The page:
AitN: January 28, 2019

Films produced by Dede Gardner ’90’s Plan B Entertainment production company made a splash at the 2019 Oscar nominations: Vice was nominated for Best Picture, as well as in the Lead Actor (Christian Bale), Supporting Actor (Sam Rockwell), Supporting Actress (Amy Adams), Director (Adam McKay), Original Screenplay, Film Editing, and Makeup and Hair categories. If Beale Street Could Talk was nominated for Original Score, Adapted Screenplay and Supporting Actress (Regina King).

Vampire Weekend announced that its fourth album, Father of the Bride, is due this spring, and released two songs from it in early January. Vampire Weekend was formed while members Ezra Koenig ’06, Chris Tomson ’06, Chris Baio ’07 and Rostam Batmanglij ’06 were students. Batmanglij officially left the band in 2016 to forge a solo career, but he returned to collaborate on Father of the Bride.

The Wild, The Innocent

The Wild, The Innocent

Aaliyah Triumph CC'19

Riley Burke ’18 and her songwriting partner, Brendan Krovatin, just released a four-song EP with their NYC-based band, The Wild, The Innocent. The pair met as research assistants in the College’s Social and Moral Cognition Lab and started writing music together, exploring topics like intimacy, isolation and connection. Fusing jazz and folk influences, the band makes music that has been described as “big band folk.” Their newest EP was recorded at CU Records in Lerner Hall in fall 2018 with bandmates Nick Loud ’21, Michael Coiro ’21, Guy Dellecave, Keegan Riley and Chris Wright.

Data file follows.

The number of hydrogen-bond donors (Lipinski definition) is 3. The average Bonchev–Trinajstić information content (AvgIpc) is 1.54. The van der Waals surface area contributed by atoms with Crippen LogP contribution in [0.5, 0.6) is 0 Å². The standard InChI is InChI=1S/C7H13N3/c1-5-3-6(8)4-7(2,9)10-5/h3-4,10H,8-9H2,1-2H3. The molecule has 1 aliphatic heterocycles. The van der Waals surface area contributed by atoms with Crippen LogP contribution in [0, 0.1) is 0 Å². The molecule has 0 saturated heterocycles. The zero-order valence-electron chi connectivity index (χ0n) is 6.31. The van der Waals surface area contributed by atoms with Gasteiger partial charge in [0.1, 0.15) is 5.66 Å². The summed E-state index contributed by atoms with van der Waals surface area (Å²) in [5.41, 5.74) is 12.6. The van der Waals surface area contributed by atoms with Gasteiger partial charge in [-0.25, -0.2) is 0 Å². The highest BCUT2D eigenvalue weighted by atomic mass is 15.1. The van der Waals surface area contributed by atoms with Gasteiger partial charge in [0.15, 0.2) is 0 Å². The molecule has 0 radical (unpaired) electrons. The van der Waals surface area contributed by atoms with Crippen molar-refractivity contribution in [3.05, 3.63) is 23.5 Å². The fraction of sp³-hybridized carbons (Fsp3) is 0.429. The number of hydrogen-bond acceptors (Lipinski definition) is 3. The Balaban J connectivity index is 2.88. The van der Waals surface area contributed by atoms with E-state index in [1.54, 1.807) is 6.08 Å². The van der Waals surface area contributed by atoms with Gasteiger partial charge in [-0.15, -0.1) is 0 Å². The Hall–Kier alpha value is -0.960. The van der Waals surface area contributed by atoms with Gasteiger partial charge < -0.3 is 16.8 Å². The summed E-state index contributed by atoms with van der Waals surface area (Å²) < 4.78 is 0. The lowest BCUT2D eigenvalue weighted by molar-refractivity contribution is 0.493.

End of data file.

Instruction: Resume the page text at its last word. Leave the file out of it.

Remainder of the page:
Dr. Jennifer Ashton

Dr. Jennifer Ashton ’91, P&S’00, HN’16

Jorg Meyer

Dr. Jennifer Ashton ’91, P&S’00, HN’16 announced the April release of her new book, Life After Suicide: Finding Courage, Comfort, & Community After Unthinkable Loss. Ashton says of the book: “When suicide hit my family, we learned firsthand that no one is immune from what is now the 10th leading cause of death in the U.S.”

Dr. Archie Roberts ’65 and Dr. Henry Buchwald ’54, PS’57 were quoted in The New York Times’ January 17 article “The N.F.L.’s Obesity Scourge,” which focuses on how, after being required to gain weight for their roles as linemen, many former players struggle to stay fit and healthy. “In retirement, these huge men are often unable to lose the weight they needed to do their jobs. Without the structure of a team and the guidance of coaches for the first time in decades, many of them lose the motivation to stay in shape, or cannot even try, as damage to their feet, knees, backs and shoulders limits their ability to exercise.”